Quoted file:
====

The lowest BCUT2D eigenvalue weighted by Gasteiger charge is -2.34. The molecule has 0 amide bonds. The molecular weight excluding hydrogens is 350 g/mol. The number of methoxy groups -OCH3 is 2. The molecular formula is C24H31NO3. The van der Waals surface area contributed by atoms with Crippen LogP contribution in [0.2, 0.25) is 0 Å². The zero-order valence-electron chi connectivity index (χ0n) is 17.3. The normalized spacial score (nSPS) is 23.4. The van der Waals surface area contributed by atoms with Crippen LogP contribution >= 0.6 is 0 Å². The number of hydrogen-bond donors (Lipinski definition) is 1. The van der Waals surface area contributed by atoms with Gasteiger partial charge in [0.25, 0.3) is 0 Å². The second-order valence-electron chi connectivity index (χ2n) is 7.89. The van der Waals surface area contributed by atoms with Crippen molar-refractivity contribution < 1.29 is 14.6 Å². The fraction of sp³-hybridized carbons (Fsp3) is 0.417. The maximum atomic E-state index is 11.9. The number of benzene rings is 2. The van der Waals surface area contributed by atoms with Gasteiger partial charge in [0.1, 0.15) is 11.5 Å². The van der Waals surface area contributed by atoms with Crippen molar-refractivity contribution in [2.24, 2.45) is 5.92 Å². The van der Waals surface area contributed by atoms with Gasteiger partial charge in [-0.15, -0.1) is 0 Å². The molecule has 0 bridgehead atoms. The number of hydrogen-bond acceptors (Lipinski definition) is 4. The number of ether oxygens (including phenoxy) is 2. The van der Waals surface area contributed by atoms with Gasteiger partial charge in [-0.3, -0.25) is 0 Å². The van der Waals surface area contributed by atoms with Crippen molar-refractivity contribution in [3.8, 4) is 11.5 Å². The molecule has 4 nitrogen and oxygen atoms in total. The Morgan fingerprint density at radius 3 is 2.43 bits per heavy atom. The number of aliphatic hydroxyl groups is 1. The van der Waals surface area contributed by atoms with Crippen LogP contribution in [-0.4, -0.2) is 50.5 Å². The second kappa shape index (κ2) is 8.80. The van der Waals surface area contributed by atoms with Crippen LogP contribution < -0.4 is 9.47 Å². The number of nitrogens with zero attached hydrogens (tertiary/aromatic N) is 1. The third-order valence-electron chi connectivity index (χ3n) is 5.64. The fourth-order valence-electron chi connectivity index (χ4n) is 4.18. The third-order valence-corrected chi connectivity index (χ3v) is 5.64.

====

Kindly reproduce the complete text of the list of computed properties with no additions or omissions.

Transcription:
The lowest BCUT2D eigenvalue weighted by Gasteiger charge is -2.34. The molecule has 0 amide bonds. The molecular weight excluding hydrogens is 350 g/mol. The number of methoxy groups -OCH3 is 2. The molecular formula is C24H31NO3. The van der Waals surface area contributed by atoms with Crippen LogP contribution in [0.2, 0.25) is 0 Å². The zero-order valence-electron chi connectivity index (χ0n) is 17.3. The normalized spacial score (nSPS) is 23.4. The van der Waals surface area contributed by atoms with Crippen LogP contribution >= 0.6 is 0 Å². The number of hydrogen-bond donors (Lipinski definition) is 1. The van der Waals surface area contributed by atoms with Gasteiger partial charge in [0.25, 0.3) is 0 Å². The second-order valence-electron chi connectivity index (χ2n) is 7.89. The van der Waals surface area contributed by atoms with Crippen molar-refractivity contribution < 1.29 is 14.6 Å². The fraction of sp³-hybridized carbons (Fsp3) is 0.417. The maximum atomic E-state index is 11.9. The number of benzene rings is 2. The van der Waals surface area contributed by atoms with Gasteiger partial charge in [0.1, 0.15) is 11.5 Å². The van der Waals surface area contributed by atoms with Crippen molar-refractivity contribution in [2.24, 2.45) is 5.92 Å². The van der Waals surface area contributed by atoms with Gasteiger partial charge in [-0.15, -0.1) is 0 Å². The molecule has 0 bridgehead atoms. The number of hydrogen-bond acceptors (Lipinski definition) is 4. The number of ether oxygens (including phenoxy) is 2. The van der Waals surface area contributed by atoms with Gasteiger partial charge in [-0.3, -0.25) is 0 Å². The van der Waals surface area contributed by atoms with Crippen molar-refractivity contribution in [3.8, 4) is 11.5 Å². The molecule has 4 nitrogen and oxygen atoms in total. The Morgan fingerprint density at radius 3 is 2.43 bits per heavy atom. The number of aliphatic hydroxyl groups is 1. The van der Waals surface area contributed by atoms with Crippen LogP contribution in [-0.4, -0.2) is 50.5 Å². The second kappa shape index (κ2) is 8.80. The van der Waals surface area contributed by atoms with Crippen LogP contribution < -0.4 is 9.47 Å². The number of nitrogens with zero attached hydrogens (tertiary/aromatic N) is 1. The third-order valence-electron chi connectivity index (χ3n) is 5.64. The fourth-order valence-electron chi connectivity index (χ4n) is 4.18. The third-order valence-corrected chi connectivity index (χ3v) is 5.64.